The Road Forward on Immigration Reform

AP Photo/Rich Pedroncelli

More than a dozen marchers on the first day of a 21-day march calling for immigration reform in Sacramento, California.

It was like watching the Grinch's heart grow three sizes on Christmas. Representative Bob Goodlatte was talking about giving citizenship to "Dreamers," young undocumented immigrants brought to the U.S. as children. "These children came here through no fault of their own and many of them know no other home than the United States," the Virginia Republican said at a House Judiciary Committee hearing shortly before August recess. It was a sharp about-face: Three weeks earlier, Goodlatte and other Republicans on the committee had voted to defund the Deferred Action for Childhood Arrivals (DACA) program, the Obama administration’s initiative to stop the steady deportation of Dreamers. Now he and his colleagues were talking about making these youngsters, people who had known no country but the United States, citizens.

Providing citizenship for the other 9 million undocumented immigrants living in America—those who crossed the border illegally or overstayed visas as adults—remains a dream deferred as House Republicans have yet to have a change of heart on this front. Democrats have pledged to vote against any bill that doesn't contain a path to citizenship for the undocumented. With these two immovable forces, how will immigration reform move forward?

"I do not believe that parents who made the decision to illegally enter the U.S. while forcing their children to join them should be afforded the same treatment as these kids," Goodlatte said. While supporters of immigration reform are hoping Republicans will soften on this point over the break, a dramatic reversal in the caucus’s stance seems unlikely; conservatives in the House have long railed against "amnesty"—support for granting citizenship to Dreamers is premised on the idea they do not deserve being punished for the sins of their parents.

It is important to note that a lot of conservative opposition to a "path to citizenship" is wrapped up in the semantics of the debate. "You still have some members who hear 'path to citizenship' and think we're talking about automatic citizenship," says Clarissa Martínez De Castro, director of immigration and national campaigns at the National Council of La Raza. "The other nuance is what has become a very tricky conversation about a 'special path' to citizenship." Sensitive to the charge of "amnesty," conservative Republicans—especially those facing a tough primary in 2014—don't want to be charged with letting those who have broken U.S. immigration law off the hook. The undocumented, Republicans have said, should not be allowed to "jump the line" ahead of those who are in the U.S. legally.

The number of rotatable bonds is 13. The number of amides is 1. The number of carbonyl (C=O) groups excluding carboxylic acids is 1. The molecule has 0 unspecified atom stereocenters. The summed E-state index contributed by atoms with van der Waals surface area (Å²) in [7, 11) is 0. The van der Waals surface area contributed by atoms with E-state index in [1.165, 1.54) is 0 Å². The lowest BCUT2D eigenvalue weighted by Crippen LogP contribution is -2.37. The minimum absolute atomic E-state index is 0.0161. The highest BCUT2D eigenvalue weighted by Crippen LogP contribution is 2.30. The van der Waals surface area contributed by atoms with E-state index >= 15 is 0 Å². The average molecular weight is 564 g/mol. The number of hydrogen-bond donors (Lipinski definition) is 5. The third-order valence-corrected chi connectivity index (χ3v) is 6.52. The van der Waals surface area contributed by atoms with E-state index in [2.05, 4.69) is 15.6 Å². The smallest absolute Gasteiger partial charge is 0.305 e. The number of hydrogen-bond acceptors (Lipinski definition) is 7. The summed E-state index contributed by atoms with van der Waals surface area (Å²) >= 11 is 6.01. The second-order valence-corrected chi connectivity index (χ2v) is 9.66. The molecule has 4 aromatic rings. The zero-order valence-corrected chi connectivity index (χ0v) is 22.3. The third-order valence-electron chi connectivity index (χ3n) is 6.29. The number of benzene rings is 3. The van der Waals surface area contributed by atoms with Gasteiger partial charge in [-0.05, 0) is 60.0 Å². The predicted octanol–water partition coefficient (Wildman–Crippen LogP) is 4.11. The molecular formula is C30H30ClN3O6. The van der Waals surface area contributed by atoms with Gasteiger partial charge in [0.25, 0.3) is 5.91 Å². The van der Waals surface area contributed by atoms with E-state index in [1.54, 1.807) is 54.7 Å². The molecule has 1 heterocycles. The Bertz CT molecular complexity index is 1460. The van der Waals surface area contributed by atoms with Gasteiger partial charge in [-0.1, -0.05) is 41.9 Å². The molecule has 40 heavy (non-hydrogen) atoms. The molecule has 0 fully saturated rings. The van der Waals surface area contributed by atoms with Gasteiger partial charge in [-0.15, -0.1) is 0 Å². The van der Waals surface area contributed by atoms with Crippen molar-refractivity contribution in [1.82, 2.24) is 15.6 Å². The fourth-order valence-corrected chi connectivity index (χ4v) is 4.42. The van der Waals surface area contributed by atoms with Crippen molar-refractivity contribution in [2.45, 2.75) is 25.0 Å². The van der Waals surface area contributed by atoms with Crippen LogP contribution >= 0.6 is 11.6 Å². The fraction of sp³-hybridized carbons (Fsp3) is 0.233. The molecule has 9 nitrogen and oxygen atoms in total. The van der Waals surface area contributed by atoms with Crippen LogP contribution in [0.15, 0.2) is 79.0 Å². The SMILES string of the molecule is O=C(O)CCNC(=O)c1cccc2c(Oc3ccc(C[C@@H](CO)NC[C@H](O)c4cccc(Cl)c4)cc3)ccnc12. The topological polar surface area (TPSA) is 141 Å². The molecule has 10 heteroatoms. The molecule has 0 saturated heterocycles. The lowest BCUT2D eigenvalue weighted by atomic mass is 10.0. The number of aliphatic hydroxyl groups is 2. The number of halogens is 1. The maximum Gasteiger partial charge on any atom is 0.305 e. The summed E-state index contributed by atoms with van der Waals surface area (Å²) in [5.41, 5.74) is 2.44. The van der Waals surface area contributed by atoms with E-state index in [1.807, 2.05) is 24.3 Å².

Unless Republicans want to maintain the status quo in which the undocumented remain off the rolls, however, the only alternative is some form of legalization. Here, conservatives have a choice: Either create a new, special category of legal permanent resident who will never have the chance to become citizens—in effect, creating a permanent underclass—or legalize and eventually merge the undocumented into existing channels of immigration. (The Senate bill first legalizes the undocumented population, creating a new category of "registered provisional immigrant," but after ten years merges this group with the general pool of green-card holders.)